With respect to current Iraqi affairs, he says the resistance should take advantage of the growing Kurdish awareness of the corruption of party-leaders Talabani and Barzani to develop a program of cooperation on a popular level, rather than continuing to answer artificial Kurdish chauvinism with an Arab chauvinism of their own.

What has the preaching of Arabism accomplished, he asks, for instance in the case of Palestine? All it has done is to help plunge the Arab world into the disunity of sectarian and chauvinistic infighting, leaving the Palestinians at the mercy of the Zionists. What he saying is that the problems of disunity and the inability to overcome official corruption and collaboration are not merely particular problems coming in an endless stream. Rather they are the result of a failure to reflect on the lessons of history--lessons that should tell us that resistance isn't or shouldn't be limited or defined in any religious or tribal or racial way, but rather is something common to all groups in the region.

And he says in any event the resistance should recognize once and for all the futility of trying to fight a war on two fronts, against the Americans on the one side, and against the so-called "safavid" or "farsi enemy" on the other. The aim that should be kept in mind, he says, is the idea--tragically unrealized at the time of the overthrow of the Shah--of an anti-colonial and anti-Zionist resistance movement throughout the region, stretching from Afghanistan, through Iran, Iraq and Syria, to Lebanon and Palestine.

This is another way of saying that the thinking and the mentality behind the resistance, to be effective, needs to be "secular".


This comes at a time when Americans are being treated to a new Iraq-narrative of their own. (See this NYT review of Tom Ricks' new book for an authoritative rendition of the new story). The old story was one of unrelieved incompetence and irresponsibility on the part of the occupation authorities (Bush and his people); the new story adds in an episode of "extraordinary achievement" and "competence and professionalism" (General Odierno and his people). It is a story of American redemption. And while the old story included the idea of inevitable and long-lasting civil war (your Shiites versus your Sunnis, not to mention your Kurds), the new story tells us that the heroic military leadership of the Odierno group have brought about a period of remission, with overtones of liberal democracy.

Which however, we are warned, will not last. From the NYT review of Ricks' book:
This book went to press before the recent elections in Iraq, which took place peacefully and which appear to have strengthened the country’s more secular and centrist parties, and Mr. Ricks warns that the United States goal of achieving “sustainable security” there (a far cry from former President George W. Bush's goal of a stable, democratic, pro-West Iraq) may still prove elusive — or at the very least require a long-term American presence. Although Mr. Ricks writes that he is saddened by the war’s “obvious costs to Iraqis and Americans” and by “the incompetence and profligacy with which the Bush administration conducted much of it,” he adds that he has come to the conclusion that “we can’t leave.” As Mr. Ricks sees it, the regional and global repercussions of failure in Iraq would be far more dire than those incurred by the United States’ withdrawal from Vietnam — ranging, in this case, from a full-blown civil war to “a spreading war in the Middle East,” from a stronger Iran presiding over a Finlandized Iraq to the rise of a brutal new Iraq led by “younger, tougher versions” of Saddam Hussein...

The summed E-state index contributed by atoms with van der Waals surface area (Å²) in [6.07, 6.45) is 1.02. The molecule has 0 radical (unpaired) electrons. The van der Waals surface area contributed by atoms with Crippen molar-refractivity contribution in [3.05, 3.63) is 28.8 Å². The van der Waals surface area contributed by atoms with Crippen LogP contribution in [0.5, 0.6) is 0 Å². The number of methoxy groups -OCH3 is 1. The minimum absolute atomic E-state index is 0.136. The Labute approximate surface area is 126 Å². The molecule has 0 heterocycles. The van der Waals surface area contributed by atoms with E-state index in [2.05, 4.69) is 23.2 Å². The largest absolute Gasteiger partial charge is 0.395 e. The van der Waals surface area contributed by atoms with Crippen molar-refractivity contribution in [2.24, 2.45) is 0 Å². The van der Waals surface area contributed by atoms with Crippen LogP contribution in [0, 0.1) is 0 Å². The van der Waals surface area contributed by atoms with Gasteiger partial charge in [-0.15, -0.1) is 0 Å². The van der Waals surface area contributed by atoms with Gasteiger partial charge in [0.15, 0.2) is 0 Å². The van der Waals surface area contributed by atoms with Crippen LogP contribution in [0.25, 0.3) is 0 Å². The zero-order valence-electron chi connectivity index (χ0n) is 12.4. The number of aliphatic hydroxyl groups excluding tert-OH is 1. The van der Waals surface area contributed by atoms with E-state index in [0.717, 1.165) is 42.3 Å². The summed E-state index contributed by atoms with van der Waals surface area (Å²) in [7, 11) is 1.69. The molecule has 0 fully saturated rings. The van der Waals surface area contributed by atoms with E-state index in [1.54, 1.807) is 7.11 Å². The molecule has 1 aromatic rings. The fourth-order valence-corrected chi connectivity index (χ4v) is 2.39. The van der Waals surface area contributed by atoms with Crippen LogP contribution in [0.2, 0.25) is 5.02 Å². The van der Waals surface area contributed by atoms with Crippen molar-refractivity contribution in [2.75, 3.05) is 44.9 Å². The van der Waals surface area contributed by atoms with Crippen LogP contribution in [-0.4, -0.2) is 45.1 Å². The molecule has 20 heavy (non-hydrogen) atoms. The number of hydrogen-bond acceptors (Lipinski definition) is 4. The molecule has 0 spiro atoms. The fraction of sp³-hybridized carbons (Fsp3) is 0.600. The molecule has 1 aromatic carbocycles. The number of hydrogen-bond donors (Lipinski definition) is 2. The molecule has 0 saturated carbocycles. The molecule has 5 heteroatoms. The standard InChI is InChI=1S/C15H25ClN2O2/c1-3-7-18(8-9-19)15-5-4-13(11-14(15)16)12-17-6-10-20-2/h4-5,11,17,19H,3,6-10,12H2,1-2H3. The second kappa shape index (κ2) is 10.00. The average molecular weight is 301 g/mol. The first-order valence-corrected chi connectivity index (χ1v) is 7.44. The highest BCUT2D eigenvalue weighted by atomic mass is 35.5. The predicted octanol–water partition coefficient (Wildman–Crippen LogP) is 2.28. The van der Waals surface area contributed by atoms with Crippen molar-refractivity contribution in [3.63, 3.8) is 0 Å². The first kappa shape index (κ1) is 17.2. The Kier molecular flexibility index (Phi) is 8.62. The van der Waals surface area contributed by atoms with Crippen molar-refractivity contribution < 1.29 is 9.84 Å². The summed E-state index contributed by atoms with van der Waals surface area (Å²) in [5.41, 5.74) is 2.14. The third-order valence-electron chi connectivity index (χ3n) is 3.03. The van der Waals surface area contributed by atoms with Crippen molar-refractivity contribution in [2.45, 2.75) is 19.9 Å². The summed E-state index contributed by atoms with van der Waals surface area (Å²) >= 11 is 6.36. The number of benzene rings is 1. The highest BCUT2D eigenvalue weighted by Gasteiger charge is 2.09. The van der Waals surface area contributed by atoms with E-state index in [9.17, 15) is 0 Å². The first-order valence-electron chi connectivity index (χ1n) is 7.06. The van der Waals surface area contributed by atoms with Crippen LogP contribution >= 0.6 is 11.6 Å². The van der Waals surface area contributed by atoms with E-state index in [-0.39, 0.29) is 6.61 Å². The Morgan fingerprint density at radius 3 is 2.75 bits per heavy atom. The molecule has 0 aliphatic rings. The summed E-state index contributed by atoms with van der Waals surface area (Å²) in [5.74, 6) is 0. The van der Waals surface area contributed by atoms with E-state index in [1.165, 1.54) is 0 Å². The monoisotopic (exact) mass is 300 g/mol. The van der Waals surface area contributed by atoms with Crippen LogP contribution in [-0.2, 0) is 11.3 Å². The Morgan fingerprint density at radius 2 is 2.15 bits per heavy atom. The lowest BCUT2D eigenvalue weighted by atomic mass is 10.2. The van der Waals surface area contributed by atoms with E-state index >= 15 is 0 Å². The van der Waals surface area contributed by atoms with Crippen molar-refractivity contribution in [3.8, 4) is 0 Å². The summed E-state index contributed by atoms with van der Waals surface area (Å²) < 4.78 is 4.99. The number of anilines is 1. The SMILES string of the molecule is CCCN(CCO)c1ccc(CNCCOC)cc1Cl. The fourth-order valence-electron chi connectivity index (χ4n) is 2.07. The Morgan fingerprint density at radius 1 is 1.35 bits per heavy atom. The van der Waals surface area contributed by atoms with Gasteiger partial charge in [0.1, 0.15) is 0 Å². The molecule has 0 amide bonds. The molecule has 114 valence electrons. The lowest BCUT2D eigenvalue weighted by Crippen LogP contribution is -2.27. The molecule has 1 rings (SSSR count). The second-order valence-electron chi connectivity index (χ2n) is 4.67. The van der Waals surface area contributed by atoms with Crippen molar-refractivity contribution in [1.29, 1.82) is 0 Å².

The expression that I italicized tells how the coming phase of the "Iraq war" will be told in the NYT and elsewhere: More sectarianism, more dangerous even than before.

Probably nobody knows the strength and make-up of the remaining and potential elements of the armed resistance. Just as in Act I, so in the coming Act II, the Western narrative will be that there isn't any bona fide nationalist resistance, it is all sectarianism.

Kamal Majeed says: Let's come to grips with that issue, once and for all.

Sunday, February 08, 2009


The quotation marks in the following excerpt were put there by the AlHayat journalist, not by me. The piece is in this morning's paper (Sunday, Feb 8), and it represents roll-out of the politically-correct version of the "renewed reconciliation" story (see prior post). He writes:
The government of Iraq is intent on utilizing the "change" [the journalist's quotation marks] brought about by the results of the local elections in Sunni areas, in order to renew the initiatives for reconciliation with armed groups, and convince former officers, now living in neighboring countries, to return to the army or to take compensation for the termination of their service. And there are stepped-up communications between political powers respecting alliances, in spite of the complaints by some parties about the results of the elections. The Electoral Commission stressed that all of the complaints that it has seen so far do not rise to the level of violations that could effect the final outcome.
The vice-chairman of the parliamentary committee on security and defense said the results of the local elections have speeded up this type of talks with armed groups, and this means that "political stability should lead to security-stability in Northern and Western areas", now that there has been voting. And a Dawa party official said the results of such talks are already positive, and "many of these groups have agreed to lay down their arms and join the political process". The journalist adds: